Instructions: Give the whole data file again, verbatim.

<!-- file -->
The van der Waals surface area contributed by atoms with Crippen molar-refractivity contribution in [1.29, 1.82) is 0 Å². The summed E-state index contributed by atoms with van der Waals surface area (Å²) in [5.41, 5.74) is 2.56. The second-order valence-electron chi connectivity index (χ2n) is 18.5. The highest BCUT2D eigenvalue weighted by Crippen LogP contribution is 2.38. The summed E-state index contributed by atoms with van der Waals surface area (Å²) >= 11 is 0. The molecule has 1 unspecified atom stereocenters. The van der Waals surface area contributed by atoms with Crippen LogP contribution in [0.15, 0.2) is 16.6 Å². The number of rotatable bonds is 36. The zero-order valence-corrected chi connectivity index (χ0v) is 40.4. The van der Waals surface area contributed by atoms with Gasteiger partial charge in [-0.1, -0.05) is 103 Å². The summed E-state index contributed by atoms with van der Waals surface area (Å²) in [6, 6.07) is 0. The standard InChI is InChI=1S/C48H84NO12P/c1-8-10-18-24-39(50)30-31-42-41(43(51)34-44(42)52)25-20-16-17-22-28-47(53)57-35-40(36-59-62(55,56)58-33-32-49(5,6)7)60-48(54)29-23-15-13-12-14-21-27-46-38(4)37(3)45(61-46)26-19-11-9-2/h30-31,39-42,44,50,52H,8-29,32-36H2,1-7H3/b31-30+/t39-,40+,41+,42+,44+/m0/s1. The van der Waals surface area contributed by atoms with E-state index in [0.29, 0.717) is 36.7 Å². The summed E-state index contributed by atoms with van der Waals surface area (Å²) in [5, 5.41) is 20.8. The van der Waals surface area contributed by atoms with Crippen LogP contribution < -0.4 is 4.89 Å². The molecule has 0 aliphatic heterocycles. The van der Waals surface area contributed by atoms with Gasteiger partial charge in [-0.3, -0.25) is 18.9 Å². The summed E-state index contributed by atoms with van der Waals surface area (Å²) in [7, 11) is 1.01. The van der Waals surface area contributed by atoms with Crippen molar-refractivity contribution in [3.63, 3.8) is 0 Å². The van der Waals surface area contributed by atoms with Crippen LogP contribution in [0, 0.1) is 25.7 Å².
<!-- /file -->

The van der Waals surface area contributed by atoms with Crippen molar-refractivity contribution in [1.29, 1.82) is 0 Å². The summed E-state index contributed by atoms with van der Waals surface area (Å²) in [5.41, 5.74) is 2.56. The second-order valence-electron chi connectivity index (χ2n) is 18.5. The highest BCUT2D eigenvalue weighted by Crippen LogP contribution is 2.38. The summed E-state index contributed by atoms with van der Waals surface area (Å²) >= 11 is 0. The molecule has 1 unspecified atom stereocenters. The van der Waals surface area contributed by atoms with Crippen LogP contribution in [0.15, 0.2) is 16.6 Å². The number of rotatable bonds is 36. The zero-order valence-corrected chi connectivity index (χ0v) is 40.4. The van der Waals surface area contributed by atoms with Gasteiger partial charge in [-0.1, -0.05) is 103 Å². The summed E-state index contributed by atoms with van der Waals surface area (Å²) in [6, 6.07) is 0. The standard InChI is InChI=1S/C48H84NO12P/c1-8-10-18-24-39(50)30-31-42-41(43(51)34-44(42)52)25-20-16-17-22-28-47(53)57-35-40(36-59-62(55,56)58-33-32-49(5,6)7)60-48(54)29-23-15-13-12-14-21-27-46-38(4)37(3)45(61-46)26-19-11-9-2/h30-31,39-42,44,50,52H,8-29,32-36H2,1-7H3/b31-30+/t39-,40+,41+,42+,44+/m0/s1. The van der Waals surface area contributed by atoms with E-state index in [0.29, 0.717) is 36.7 Å². The summed E-state index contributed by atoms with van der Waals surface area (Å²) in [5, 5.41) is 20.8. The van der Waals surface area contributed by atoms with Crippen LogP contribution < -0.4 is 4.89 Å². The molecule has 0 aliphatic heterocycles. The van der Waals surface area contributed by atoms with Gasteiger partial charge in [-0.3, -0.25) is 18.9 Å². The summed E-state index contributed by atoms with van der Waals surface area (Å²) in [7, 11) is 1.01. The van der Waals surface area contributed by atoms with Crippen molar-refractivity contribution in [3.63, 3.8) is 0 Å². The van der Waals surface area contributed by atoms with Crippen LogP contribution in [0, 0.1) is 25.7 Å².